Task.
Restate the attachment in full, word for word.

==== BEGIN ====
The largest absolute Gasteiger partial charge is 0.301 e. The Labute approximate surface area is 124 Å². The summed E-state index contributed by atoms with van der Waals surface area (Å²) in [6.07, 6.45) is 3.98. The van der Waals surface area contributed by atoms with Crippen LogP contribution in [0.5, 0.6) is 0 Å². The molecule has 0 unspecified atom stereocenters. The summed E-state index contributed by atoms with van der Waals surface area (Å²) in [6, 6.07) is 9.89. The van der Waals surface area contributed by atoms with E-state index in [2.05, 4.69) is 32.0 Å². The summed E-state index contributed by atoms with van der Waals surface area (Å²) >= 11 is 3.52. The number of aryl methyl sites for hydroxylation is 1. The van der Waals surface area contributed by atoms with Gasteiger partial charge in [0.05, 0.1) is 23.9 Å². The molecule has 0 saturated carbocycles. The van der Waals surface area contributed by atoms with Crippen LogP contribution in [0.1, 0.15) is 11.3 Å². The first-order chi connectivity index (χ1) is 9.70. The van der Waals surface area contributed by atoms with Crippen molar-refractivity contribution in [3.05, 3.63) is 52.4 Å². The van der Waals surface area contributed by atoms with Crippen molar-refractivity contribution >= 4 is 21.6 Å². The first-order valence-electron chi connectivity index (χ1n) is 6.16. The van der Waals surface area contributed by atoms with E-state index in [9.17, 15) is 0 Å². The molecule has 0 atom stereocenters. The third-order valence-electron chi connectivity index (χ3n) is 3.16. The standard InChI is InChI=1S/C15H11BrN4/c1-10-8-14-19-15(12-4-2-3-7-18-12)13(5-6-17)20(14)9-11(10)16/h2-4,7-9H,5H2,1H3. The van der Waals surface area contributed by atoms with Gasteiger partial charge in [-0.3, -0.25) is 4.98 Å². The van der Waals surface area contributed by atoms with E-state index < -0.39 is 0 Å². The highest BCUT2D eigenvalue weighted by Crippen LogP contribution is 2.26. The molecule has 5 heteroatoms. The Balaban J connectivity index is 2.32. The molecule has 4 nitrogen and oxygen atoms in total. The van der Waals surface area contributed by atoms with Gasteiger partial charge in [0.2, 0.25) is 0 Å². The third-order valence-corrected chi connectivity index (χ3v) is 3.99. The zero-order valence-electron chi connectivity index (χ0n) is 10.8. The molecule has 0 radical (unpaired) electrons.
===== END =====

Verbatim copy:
The largest absolute Gasteiger partial charge is 0.301 e. The Labute approximate surface area is 124 Å². The summed E-state index contributed by atoms with van der Waals surface area (Å²) in [6.07, 6.45) is 3.98. The van der Waals surface area contributed by atoms with Crippen LogP contribution in [0.5, 0.6) is 0 Å². The molecule has 0 unspecified atom stereocenters. The summed E-state index contributed by atoms with van der Waals surface area (Å²) in [6, 6.07) is 9.89. The van der Waals surface area contributed by atoms with E-state index in [2.05, 4.69) is 32.0 Å². The summed E-state index contributed by atoms with van der Waals surface area (Å²) >= 11 is 3.52. The number of aryl methyl sites for hydroxylation is 1. The van der Waals surface area contributed by atoms with Gasteiger partial charge in [0.05, 0.1) is 23.9 Å². The molecule has 0 saturated carbocycles. The van der Waals surface area contributed by atoms with Crippen LogP contribution in [0.1, 0.15) is 11.3 Å². The first-order chi connectivity index (χ1) is 9.70. The van der Waals surface area contributed by atoms with Crippen molar-refractivity contribution in [3.05, 3.63) is 52.4 Å². The van der Waals surface area contributed by atoms with Crippen molar-refractivity contribution >= 4 is 21.6 Å². The first-order valence-electron chi connectivity index (χ1n) is 6.16. The van der Waals surface area contributed by atoms with E-state index in [9.17, 15) is 0 Å². The molecule has 0 atom stereocenters. The third-order valence-electron chi connectivity index (χ3n) is 3.16. The standard InChI is InChI=1S/C15H11BrN4/c1-10-8-14-19-15(12-4-2-3-7-18-12)13(5-6-17)20(14)9-11(10)16/h2-4,7-9H,5H2,1H3. The van der Waals surface area contributed by atoms with Gasteiger partial charge in [-0.3, -0.25) is 4.98 Å². The van der Waals surface area contributed by atoms with E-state index < -0.39 is 0 Å². The highest BCUT2D eigenvalue weighted by Crippen LogP contribution is 2.26. The molecule has 5 heteroatoms. The Balaban J connectivity index is 2.32. The molecule has 4 nitrogen and oxygen atoms in total. The van der Waals surface area contributed by atoms with Gasteiger partial charge in [0.2, 0.25) is 0 Å². The third-order valence-corrected chi connectivity index (χ3v) is 3.99. The zero-order valence-electron chi connectivity index (χ0n) is 10.8. The molecule has 0 radical (unpaired) electrons.